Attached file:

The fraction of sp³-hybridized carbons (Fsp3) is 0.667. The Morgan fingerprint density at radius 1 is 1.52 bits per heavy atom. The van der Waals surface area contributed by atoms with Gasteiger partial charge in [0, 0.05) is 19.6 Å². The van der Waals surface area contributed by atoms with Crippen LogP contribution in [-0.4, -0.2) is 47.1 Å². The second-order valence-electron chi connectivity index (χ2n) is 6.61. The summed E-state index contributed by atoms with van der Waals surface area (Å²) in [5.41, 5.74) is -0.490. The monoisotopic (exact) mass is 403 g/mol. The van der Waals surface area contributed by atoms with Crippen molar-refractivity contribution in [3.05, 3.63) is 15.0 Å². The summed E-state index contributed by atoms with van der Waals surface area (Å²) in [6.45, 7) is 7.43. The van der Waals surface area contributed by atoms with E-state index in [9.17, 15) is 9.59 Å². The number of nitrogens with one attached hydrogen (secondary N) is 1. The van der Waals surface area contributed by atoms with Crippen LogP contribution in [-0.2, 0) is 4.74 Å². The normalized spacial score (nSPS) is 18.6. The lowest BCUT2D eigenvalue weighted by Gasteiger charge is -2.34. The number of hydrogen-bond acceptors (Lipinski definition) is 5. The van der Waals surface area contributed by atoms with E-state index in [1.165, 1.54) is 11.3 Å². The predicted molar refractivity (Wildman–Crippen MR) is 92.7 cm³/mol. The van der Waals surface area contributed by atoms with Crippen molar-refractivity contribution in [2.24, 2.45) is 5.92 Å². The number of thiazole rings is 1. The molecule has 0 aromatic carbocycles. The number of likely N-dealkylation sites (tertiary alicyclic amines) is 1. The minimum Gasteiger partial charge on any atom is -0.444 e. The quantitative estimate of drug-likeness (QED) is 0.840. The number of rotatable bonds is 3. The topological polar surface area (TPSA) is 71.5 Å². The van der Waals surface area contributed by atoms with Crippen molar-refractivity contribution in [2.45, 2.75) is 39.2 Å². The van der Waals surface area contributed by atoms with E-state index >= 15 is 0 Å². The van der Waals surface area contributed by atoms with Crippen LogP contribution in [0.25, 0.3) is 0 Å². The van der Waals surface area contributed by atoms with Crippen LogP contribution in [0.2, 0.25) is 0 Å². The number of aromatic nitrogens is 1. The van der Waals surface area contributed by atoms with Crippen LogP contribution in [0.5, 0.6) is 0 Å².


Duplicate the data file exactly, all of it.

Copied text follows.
The fraction of sp³-hybridized carbons (Fsp3) is 0.667. The Morgan fingerprint density at radius 1 is 1.52 bits per heavy atom. The van der Waals surface area contributed by atoms with Gasteiger partial charge in [0, 0.05) is 19.6 Å². The van der Waals surface area contributed by atoms with Crippen LogP contribution in [-0.4, -0.2) is 47.1 Å². The second-order valence-electron chi connectivity index (χ2n) is 6.61. The summed E-state index contributed by atoms with van der Waals surface area (Å²) in [5.41, 5.74) is -0.490. The monoisotopic (exact) mass is 403 g/mol. The van der Waals surface area contributed by atoms with Crippen molar-refractivity contribution in [3.05, 3.63) is 15.0 Å². The summed E-state index contributed by atoms with van der Waals surface area (Å²) in [6.45, 7) is 7.43. The van der Waals surface area contributed by atoms with E-state index in [9.17, 15) is 9.59 Å². The number of nitrogens with one attached hydrogen (secondary N) is 1. The van der Waals surface area contributed by atoms with Crippen LogP contribution in [-0.2, 0) is 4.74 Å². The normalized spacial score (nSPS) is 18.6. The lowest BCUT2D eigenvalue weighted by Gasteiger charge is -2.34. The number of hydrogen-bond acceptors (Lipinski definition) is 5. The van der Waals surface area contributed by atoms with E-state index in [1.165, 1.54) is 11.3 Å². The predicted molar refractivity (Wildman–Crippen MR) is 92.7 cm³/mol. The van der Waals surface area contributed by atoms with Crippen molar-refractivity contribution in [2.24, 2.45) is 5.92 Å². The number of thiazole rings is 1. The molecule has 0 aromatic carbocycles. The number of likely N-dealkylation sites (tertiary alicyclic amines) is 1. The minimum Gasteiger partial charge on any atom is -0.444 e. The quantitative estimate of drug-likeness (QED) is 0.840. The number of rotatable bonds is 3. The topological polar surface area (TPSA) is 71.5 Å². The van der Waals surface area contributed by atoms with Crippen molar-refractivity contribution in [2.45, 2.75) is 39.2 Å². The van der Waals surface area contributed by atoms with E-state index >= 15 is 0 Å². The van der Waals surface area contributed by atoms with Crippen LogP contribution in [0.25, 0.3) is 0 Å². The van der Waals surface area contributed by atoms with Crippen LogP contribution in [0.2, 0.25) is 0 Å². The number of aromatic nitrogens is 1. The van der Waals surface area contributed by atoms with Crippen LogP contribution in [0.5, 0.6) is 0 Å².